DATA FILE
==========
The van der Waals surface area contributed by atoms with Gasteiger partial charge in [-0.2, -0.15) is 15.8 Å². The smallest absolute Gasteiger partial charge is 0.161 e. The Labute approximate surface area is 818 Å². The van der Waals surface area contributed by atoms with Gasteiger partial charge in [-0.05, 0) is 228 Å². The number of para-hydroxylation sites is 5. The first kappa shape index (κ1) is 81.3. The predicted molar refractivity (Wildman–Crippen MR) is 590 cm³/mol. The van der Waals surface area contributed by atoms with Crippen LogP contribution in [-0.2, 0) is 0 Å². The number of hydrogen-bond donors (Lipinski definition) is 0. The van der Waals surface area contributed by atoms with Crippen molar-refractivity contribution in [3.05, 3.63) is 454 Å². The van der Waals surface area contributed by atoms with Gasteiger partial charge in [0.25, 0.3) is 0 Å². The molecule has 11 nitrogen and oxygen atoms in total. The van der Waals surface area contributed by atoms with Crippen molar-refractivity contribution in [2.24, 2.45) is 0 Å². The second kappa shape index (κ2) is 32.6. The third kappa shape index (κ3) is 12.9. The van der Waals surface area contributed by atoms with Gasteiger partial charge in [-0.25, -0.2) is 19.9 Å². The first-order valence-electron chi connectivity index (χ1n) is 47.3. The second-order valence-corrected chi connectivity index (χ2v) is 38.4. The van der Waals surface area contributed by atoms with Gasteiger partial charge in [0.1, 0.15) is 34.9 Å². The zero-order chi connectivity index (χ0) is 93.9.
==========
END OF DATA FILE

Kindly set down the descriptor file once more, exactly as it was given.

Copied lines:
The van der Waals surface area contributed by atoms with Gasteiger partial charge in [-0.2, -0.15) is 15.8 Å². The smallest absolute Gasteiger partial charge is 0.161 e. The Labute approximate surface area is 818 Å². The van der Waals surface area contributed by atoms with Gasteiger partial charge in [-0.05, 0) is 228 Å². The number of para-hydroxylation sites is 5. The first kappa shape index (κ1) is 81.3. The predicted molar refractivity (Wildman–Crippen MR) is 590 cm³/mol. The van der Waals surface area contributed by atoms with Crippen LogP contribution in [-0.2, 0) is 0 Å². The number of hydrogen-bond donors (Lipinski definition) is 0. The van der Waals surface area contributed by atoms with Crippen molar-refractivity contribution in [3.05, 3.63) is 454 Å². The van der Waals surface area contributed by atoms with Gasteiger partial charge in [0.25, 0.3) is 0 Å². The molecule has 11 nitrogen and oxygen atoms in total. The van der Waals surface area contributed by atoms with Crippen molar-refractivity contribution in [2.24, 2.45) is 0 Å². The second kappa shape index (κ2) is 32.6. The third kappa shape index (κ3) is 12.9. The van der Waals surface area contributed by atoms with Gasteiger partial charge in [-0.25, -0.2) is 19.9 Å². The first-order valence-electron chi connectivity index (χ1n) is 47.3. The second-order valence-corrected chi connectivity index (χ2v) is 38.4. The van der Waals surface area contributed by atoms with Gasteiger partial charge in [0.1, 0.15) is 34.9 Å². The zero-order chi connectivity index (χ0) is 93.9.